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.410 as replacement for 12ga

Discussion in 'Shotguns' started by Mr. Mosin, Oct 21, 2020.

  1. Mr. Mosin

    Mr. Mosin Member

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    Out of curiosity, how does the .410 fare as a replacement for the 12ga in regards to small game (rabbit, squirrel), medium sized game, and self defense (in a tight pinch) ? Question originally started brewing as me wanting a lighter recoiling shotgun then my 870 12ga for small game hunting, but I thought to ask regarding the whole gamut.

    I know all manner of loads are made for the .410, from buckshot and slugs, to #12 shot; and that it's generally a far shorter range than a 12ga/20ga. Thought to ask the experts. This would be mainly a small game scattergun and woods walking gun.
     
  2. .455_Hunter

    .455_Hunter Member

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    If 8 or 9 00 buck pellets from a 12 ga are excellent for defense, then 5 000 pellets from a .410 will be darn effective.
     
  3. Mr. Mosin

    Mr. Mosin Member

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    Not necessarily so good for deer, but acceptable for HD ? Hehehe. I find it ironic.
     
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  4. Ohen Cepel
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    Ohen Cepel Contributing Member

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    I would look at a 20 or the other options before I drop to .410. Also, .410 ammo always seems rather $$ for what one gets.
     
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  5. Armored farmer

    Armored farmer Member

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    I am a fan of .410, but generally regard them as the ultra-light of the shotgun world. They are notoriously tight patterned and light payload. Ammo is expensive but available. A .410 with 3 inch #6 loads is pretty effective on small game at hunting distances and deadly on pests up close. I think a column of #4 buck would be a pretty good SD load.

    I like a 28ga for small upland game but the price and availability of ammo is limiting. The 28 is a fun gun. The guns are generally light as is the recoil.

    20 ga is king for what you describe. Some more felt recoil but the ammo is so much more available and the selection is there for ducks to doves to deer. SD is a given with 20ga.
    Just my $.02
     
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  6. DocRock

    DocRock Member

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    If the goal is lower recoil, use lower weight loads in your 12ga. Lower shot weight and same weight gun delivers less recoil.

    The max loads for the .410 are 11/16ths oz in 3" shells. A .410 should weigh considerably less than a 12 ga, so max loads in a an appropriately framed and weight 410 will deliver relatively high recoil.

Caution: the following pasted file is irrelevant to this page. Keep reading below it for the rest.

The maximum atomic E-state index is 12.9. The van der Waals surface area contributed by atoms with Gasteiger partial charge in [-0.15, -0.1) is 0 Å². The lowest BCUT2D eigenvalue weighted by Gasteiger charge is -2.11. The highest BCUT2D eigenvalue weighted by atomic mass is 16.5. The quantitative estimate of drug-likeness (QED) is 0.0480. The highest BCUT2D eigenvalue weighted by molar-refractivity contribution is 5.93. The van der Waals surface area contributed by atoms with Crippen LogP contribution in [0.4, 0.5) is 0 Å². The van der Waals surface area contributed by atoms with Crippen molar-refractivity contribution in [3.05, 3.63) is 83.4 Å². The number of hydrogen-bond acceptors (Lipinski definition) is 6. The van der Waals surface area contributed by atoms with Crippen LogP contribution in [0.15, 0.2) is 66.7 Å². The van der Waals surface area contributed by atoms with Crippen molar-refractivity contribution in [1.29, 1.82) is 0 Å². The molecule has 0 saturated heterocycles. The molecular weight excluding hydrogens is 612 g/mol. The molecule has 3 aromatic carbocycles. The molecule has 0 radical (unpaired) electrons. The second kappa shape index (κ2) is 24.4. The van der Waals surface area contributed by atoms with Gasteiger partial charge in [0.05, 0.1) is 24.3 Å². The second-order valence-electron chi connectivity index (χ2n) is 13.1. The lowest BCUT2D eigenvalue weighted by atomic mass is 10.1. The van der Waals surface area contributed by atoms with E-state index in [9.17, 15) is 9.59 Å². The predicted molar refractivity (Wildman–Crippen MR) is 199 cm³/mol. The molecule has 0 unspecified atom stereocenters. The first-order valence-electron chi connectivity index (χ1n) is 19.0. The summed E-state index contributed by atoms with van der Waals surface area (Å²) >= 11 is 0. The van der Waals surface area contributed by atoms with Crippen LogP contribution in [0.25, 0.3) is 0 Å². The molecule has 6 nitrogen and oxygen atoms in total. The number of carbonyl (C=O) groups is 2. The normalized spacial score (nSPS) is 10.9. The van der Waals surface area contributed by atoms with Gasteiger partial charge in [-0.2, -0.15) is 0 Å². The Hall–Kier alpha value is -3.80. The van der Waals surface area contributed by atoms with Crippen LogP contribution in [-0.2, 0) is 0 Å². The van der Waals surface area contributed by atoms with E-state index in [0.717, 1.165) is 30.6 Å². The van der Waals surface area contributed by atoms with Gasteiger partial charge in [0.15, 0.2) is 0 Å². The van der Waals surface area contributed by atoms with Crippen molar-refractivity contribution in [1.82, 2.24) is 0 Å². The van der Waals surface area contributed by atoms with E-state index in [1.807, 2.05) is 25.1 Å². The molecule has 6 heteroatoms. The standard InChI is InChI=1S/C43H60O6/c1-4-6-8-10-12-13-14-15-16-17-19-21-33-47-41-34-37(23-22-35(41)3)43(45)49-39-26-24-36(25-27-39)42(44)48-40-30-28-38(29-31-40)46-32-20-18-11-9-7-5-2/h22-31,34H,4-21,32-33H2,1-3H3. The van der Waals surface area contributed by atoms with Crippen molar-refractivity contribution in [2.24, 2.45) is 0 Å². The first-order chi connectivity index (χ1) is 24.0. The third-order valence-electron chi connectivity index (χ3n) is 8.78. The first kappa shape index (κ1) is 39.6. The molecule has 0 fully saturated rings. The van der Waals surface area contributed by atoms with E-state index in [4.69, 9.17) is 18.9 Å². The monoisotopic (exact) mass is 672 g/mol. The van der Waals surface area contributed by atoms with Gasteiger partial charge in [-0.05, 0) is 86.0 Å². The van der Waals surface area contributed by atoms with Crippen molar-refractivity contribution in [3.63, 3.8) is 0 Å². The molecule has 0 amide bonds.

Hitting, let alone killing with 1/2oz to 5/8oz of shot vs 1oz - 1 1/4oz is a lot harder. And patterns generally have to be tighter with the 410 to deliver results on target, which is why fixed choke .410s tend to be a tight Mod - Full. This makes hits and kills that little bit harder as well. For squirrels and backyard pests, the 410 is fine. But for birds, bunnies, and anything else on the move, you have got to be a darned fine shot and probably within 15 yards to get consistent hits. For self defense, I would not use a 410 if I had other choices.

    A 1 oz or 7/8oz 12 ga load is a better choice for lower recoil. You may also need to look at the fit of your existing gun.
     
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  7. jmr40

    jmr40 Member

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    The 410's only practical use is for squirrel hunting, or other small game when shots are taken at stationary targets. It CAN be somewhat effective for wing shooting at close range if the shooter has above average skills. But for most people the pattern and small number of pellets make it a poor choice.

    While it, or any firearm can be effective for defensive purposes in ideal conditions I just think there are much better choices. I'd use it if it were all that I had, but a 20 is as small as I'd want to go for most shot gunning purposes.
     
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  8. .455_Hunter

    .455_Hunter Member

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    12 ga 2 3/4" Reduced Recoil Tactical Buckshot- 8 pellets 00 buck @1200 fps

    .410 3" Buckshot- 5 pellets 000 buck @1135 fps.

    Just wondering, how can one be the bees knees for shotgun defense and the other ineffective?
     
  9. Gordon
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    Gordon Contributing Member

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    amazing, isnt it ?
     
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  10. George P

    George P Member

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    I would prefer a 28 gauge for your purposes; 50% more pellets low recoil and a gun on the scaled frame is a joy to handle.
    As to HD, a 410 could do in a pinch but, there are better alternatives.
     
  11. 12Bravo20

    12Bravo20 Member

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    I totally agree. Especially when my reloaded 3" shells with 5 pellets of 000 buckshot will keep all five pellets inside an 8" circle out to 15 yards. And 5 shots out of my Mossberg 500 with the 18.5" cylinder bore barrel will keep the majority of the pellets inside the same 8" circle at 25 yards. I have no problem using a 410 with the proper load for home defense. The only difference between a 3" 410 buckshot shell and a 12 gauge 2 3/4" buckshot shell is 4 pellets. The pellets don't care what gauge shotgun they are shot out of, they are still traveling at the same speed.